The Ancient and Noble Art of Shoemaking

 

The shoemaker, also known as cobbler, is one of the oldest professions in the world. One of those artisan professions that is slowly disappearing in modern society. In the past, cobblers, as they were once called, were considered virtually indispensable: it was very expensive to make shoes due to the high costs of raw materials, so it was necessary to repair them several times, changing the worn parts and using the shoes up until they were completely ruined. In an effort to take you back in time, Italian Traditions will tell you all about the noble and magical art of shoemaking, a sector that today is in search of new life!

 

Shoes date all the way back to the prehistoric era when men began wrapping their feet in animal skin in order to protect them. The Greeks and the Romans, as evidenced by numerous frescoes, protected the feet with sandals, which were built by intensely working the leather. Both wood and leather shoes became widespread in the Middle Ages, which, during the fifteenth century in Europe tended to be made of cloth and pointy. Finally, in the seventeenth century, the first shoes high heels and the first boots were created.Apart from being used to cover your feet, shoes steadily became a way to exhibit economic greatness and power. The best footwear on the market was reserved to well-off families, talented artisans who worked on their craft from small shops where these more experienced craftsmen availed themselves on the collaboration of young apprentices for the preparation of raw materials.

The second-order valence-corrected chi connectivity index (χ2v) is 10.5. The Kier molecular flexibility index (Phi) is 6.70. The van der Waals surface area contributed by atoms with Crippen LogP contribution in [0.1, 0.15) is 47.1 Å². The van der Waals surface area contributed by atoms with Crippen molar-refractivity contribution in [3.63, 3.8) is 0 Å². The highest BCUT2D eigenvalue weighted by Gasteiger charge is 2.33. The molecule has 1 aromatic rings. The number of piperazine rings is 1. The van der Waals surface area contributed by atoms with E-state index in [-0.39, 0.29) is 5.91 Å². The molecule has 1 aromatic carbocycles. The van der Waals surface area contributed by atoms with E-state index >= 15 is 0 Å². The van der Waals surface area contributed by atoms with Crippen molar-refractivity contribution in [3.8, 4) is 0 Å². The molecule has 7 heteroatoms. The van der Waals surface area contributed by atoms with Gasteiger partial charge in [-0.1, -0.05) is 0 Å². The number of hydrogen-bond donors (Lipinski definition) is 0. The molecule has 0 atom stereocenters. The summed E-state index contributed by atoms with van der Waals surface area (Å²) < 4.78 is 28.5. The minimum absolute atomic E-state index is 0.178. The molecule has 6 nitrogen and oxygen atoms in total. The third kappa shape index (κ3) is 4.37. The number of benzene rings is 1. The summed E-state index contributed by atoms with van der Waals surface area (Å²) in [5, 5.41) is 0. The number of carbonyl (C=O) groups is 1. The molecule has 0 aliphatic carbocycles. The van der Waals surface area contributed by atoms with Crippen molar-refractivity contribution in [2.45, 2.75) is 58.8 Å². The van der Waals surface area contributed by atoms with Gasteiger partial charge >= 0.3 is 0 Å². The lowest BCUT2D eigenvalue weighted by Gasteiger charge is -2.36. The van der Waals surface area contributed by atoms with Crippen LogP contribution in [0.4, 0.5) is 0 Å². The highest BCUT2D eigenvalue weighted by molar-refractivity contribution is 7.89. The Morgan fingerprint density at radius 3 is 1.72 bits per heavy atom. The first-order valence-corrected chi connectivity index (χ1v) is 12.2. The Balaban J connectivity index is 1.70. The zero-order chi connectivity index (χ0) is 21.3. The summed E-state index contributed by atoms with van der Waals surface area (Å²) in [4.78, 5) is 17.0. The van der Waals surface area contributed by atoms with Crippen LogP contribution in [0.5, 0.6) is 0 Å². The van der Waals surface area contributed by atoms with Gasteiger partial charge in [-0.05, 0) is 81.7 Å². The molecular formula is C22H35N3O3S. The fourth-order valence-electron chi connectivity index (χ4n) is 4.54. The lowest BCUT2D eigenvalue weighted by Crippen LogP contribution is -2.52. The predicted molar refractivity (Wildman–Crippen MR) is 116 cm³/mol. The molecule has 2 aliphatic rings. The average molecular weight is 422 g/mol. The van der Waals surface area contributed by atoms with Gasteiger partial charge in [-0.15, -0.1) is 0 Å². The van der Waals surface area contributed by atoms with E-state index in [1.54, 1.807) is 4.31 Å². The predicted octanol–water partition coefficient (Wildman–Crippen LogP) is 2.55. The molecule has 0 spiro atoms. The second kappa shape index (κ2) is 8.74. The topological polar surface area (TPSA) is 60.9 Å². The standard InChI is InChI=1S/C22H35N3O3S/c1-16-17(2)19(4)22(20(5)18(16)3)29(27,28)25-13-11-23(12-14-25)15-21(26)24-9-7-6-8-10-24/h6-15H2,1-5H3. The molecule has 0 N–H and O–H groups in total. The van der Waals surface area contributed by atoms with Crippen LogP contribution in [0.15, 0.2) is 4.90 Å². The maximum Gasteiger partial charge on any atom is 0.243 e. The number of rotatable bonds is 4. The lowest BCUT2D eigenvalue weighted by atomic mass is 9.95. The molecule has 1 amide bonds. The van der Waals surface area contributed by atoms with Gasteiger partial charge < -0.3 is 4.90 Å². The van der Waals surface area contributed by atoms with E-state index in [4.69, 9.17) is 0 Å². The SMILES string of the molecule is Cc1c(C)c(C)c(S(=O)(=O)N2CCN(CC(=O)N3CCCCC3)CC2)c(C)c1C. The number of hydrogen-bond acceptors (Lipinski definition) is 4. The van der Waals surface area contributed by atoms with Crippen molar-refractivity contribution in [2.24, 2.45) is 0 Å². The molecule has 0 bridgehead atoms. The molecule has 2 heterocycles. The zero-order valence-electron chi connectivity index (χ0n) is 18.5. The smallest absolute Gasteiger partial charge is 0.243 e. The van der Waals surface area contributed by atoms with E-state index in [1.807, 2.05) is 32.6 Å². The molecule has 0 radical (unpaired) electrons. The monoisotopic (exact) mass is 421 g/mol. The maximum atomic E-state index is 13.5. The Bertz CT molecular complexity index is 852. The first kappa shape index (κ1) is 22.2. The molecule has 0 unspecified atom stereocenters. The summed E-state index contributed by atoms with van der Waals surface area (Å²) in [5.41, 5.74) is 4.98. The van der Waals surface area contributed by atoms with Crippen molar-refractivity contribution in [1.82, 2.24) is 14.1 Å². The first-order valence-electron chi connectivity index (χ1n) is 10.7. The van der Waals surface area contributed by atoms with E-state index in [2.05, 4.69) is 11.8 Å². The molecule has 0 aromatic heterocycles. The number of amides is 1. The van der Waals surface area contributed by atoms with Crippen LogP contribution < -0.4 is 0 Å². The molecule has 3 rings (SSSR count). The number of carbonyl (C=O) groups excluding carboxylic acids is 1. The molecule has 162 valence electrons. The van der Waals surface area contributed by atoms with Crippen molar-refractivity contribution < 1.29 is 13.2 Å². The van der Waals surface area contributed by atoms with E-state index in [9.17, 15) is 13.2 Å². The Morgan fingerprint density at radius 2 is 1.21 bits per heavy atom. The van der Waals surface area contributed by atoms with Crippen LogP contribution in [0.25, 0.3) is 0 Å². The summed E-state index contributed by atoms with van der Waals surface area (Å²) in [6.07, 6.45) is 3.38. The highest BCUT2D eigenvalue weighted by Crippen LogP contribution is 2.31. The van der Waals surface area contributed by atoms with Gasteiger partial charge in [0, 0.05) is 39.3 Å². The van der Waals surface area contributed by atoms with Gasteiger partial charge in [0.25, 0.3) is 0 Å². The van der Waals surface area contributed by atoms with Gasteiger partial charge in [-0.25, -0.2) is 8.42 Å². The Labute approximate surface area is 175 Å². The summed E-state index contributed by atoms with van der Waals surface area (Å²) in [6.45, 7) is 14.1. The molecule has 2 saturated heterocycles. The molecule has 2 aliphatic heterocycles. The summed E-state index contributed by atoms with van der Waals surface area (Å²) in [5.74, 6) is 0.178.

In addition to producing new shoes, shoe shops prided themselves on the repair of old or worn parts of the shoe, which was quite popular because the high costs of new shoes did not allow people at the time to upgrade the footwear frequently. In the twentieth century, with the massive spread of industrialization, which extended to all fields, we witness a major change: with the increase in demand for new types of shoes, craft production quickly turns into industrial production. The result is the slow disappearance of a number of skilled artisans forced to abandon their shops and to move into industrial facilities. With constant growth in the footwear industry, the number of shoemakers was reduced, and for those few artisans remained in business, the work left includes repairing worn out shoes to the lower class.

 

In recent years however, there’s been a modest a revival of this ancient profession in the Belpaese. At a time of economic crisis like the one we are currently going through, a shoemaker’s work seems to be making a quiet comeback. According to surveys conducted in recent years by some important Italian newspapers, it seems that young people are rediscovering the ancient crafts of the past with pleasure, and among these the popular profession of the cobbler. The search for a customized, a tailor-made shoe for the upper class has diffused tremendously among socialites. However, they are not the only ones, as this new revived trend has become a commonplace among many who have rediscovered the virtues of craftsmanship and are starting to forget the anonymous industrial shoe. 

Get far with Italian style. Luxury at your feet, for who isn't ever willing to give up class. Walk with us towards the discovery of the IT5 of the week.